Last season, Private Policy explored clubwear through the lens of animals on Noah’s Ark; this season, designers Siying Qu and Haoran Li want you to become the animal. “We realized it was possible to incorporate more of nature into our city life,” Qu told Hypebeast. “We thought about how we are inspired by animals, how we can be free like them, live one day at a time like them and be in harmony with the rest of nature like them.” Titled “We Are All Animals,” their FW23 collection puts that prophecy into practice.
The show began with a supernatural performance of a Japanese folk tale, titled “The Fox’s Wedding,” which saw an interpretative matrimony take place on the runway. While the ceremony was very human, the choreography was very not: dancers jolted with sudden, bizarre moments like those of a fox, making way for the collection’s animalistic identity.
Rickey Thompson walked first, debuting a blue upcycled denim shirt and pants, both flaunting Private Policy’s signature check pattern. The looks that followed left the spotlight on upcycled denim, transforming the sustainably-minded textile into an oversized hoodie, a button-up overshirt, straight-leg pants and a harness mini skirt, among other iterations. Khaki came next, covering an oversized cargo harness puffer coat and a mock turtleneck dress, along with a platoon of purple denim.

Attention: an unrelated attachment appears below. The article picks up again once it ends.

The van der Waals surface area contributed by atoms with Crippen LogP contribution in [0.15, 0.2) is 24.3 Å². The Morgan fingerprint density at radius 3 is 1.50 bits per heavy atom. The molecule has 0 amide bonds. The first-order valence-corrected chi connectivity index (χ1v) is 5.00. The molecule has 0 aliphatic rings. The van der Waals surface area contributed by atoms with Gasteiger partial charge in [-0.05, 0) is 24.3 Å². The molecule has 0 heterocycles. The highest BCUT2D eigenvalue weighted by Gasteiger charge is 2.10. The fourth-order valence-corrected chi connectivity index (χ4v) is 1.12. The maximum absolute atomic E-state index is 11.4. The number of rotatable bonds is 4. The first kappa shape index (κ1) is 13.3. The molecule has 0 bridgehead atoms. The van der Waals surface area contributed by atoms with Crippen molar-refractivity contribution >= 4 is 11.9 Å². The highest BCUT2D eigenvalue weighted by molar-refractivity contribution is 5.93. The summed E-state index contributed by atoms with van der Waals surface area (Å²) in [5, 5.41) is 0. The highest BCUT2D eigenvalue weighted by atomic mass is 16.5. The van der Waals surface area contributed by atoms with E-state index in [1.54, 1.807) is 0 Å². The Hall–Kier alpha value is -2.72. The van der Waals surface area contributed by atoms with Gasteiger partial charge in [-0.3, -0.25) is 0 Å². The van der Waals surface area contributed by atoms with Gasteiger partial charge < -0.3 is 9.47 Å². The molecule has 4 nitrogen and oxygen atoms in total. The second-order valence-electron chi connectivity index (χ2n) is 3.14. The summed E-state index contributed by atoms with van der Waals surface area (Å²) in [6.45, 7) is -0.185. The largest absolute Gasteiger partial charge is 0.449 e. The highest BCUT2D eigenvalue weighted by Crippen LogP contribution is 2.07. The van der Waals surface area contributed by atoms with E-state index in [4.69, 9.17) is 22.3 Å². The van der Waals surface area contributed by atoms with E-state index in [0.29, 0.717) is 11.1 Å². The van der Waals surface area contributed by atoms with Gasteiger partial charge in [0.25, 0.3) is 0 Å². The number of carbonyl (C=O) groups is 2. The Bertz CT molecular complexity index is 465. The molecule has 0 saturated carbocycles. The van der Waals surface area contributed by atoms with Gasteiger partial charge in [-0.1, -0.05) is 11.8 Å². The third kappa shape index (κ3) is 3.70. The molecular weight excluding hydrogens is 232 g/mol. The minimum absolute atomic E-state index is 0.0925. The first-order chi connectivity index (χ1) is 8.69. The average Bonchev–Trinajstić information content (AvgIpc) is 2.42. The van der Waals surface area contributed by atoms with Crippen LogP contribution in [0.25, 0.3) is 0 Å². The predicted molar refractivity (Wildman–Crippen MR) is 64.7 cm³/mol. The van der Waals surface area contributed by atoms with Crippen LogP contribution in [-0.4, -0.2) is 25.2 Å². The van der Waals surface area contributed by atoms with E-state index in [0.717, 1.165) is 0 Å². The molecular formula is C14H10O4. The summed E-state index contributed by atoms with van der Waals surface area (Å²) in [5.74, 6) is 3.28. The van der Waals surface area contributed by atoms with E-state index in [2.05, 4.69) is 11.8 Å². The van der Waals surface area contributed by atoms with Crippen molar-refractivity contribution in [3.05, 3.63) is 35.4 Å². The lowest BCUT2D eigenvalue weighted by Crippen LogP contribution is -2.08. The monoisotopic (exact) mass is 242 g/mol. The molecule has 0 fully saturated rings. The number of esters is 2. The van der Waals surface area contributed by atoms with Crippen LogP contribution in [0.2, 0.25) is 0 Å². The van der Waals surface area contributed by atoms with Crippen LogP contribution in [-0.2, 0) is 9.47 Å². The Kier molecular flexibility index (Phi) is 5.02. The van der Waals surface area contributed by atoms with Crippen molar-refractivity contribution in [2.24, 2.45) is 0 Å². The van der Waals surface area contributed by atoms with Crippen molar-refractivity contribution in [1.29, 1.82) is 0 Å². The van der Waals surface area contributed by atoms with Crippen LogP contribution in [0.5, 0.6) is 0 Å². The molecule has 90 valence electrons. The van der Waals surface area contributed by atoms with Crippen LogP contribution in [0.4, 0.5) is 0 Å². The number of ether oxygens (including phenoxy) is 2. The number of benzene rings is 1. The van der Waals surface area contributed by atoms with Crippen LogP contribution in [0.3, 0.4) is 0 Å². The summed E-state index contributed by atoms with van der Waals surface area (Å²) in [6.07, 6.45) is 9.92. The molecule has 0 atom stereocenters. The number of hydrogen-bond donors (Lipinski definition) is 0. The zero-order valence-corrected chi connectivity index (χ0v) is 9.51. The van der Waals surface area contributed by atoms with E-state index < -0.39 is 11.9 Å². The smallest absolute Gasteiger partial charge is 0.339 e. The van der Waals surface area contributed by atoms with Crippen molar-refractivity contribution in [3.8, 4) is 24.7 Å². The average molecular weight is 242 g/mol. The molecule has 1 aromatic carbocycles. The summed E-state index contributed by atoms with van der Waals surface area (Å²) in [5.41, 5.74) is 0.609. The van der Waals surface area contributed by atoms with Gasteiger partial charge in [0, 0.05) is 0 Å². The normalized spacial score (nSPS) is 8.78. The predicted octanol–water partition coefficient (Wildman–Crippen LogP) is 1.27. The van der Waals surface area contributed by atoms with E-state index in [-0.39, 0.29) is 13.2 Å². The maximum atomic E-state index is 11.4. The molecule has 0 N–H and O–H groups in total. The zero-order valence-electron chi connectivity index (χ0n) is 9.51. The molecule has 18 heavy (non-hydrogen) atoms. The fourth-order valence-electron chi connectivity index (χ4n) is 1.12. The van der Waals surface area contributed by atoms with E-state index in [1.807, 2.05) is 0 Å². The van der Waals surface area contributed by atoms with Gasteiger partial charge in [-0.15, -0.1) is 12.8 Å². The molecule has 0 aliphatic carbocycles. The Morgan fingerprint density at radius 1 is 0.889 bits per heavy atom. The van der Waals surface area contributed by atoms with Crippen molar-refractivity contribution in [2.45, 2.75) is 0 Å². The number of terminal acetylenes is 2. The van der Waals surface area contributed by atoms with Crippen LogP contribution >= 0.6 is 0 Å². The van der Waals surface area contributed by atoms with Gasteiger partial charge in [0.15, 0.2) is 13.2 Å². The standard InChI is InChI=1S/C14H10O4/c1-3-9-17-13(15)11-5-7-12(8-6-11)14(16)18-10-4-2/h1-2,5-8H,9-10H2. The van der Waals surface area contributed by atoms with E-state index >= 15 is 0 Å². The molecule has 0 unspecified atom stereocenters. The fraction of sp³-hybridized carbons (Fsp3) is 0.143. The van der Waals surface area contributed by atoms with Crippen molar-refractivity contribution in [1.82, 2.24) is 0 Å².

At first, the animal inspirations were not meant to be obvious. “We thought about how we could capture the spirit of animals without using very literal prints throughout,” Qu explained. In lieu of palpable references, the imprint opted to let textiles speak to their story. Distressed purple-orange knit did just that, letting holes, tears and fringe articulate nature’s imperfections. Faux fur harnesses expressed a similar untamed sentiment, while a selection of balaclavas masked the human form.
Elsewhere, button-downs and T-shirts were more explicit, emblazoned with illustrations of gorillas, cheetahs and dolphins under the collection’s moniker, “We Are All Animals.” Models’ nails were cut like claws, and they oftentimes wore animal ears, antlers and horns. The final looks, made with poly faux fur, were stylistically wild, too.
In all, the collection expands on Private Policy’s penchant for genderless ravewear. For Qu, the collection is a look inside an alternate reality from the future. “Who knows, maybe one day we’ll actually be clubbing with animals,” she joked.
Take an exclusive look backstage at Private Policy’s FW23 show in the gallery above.
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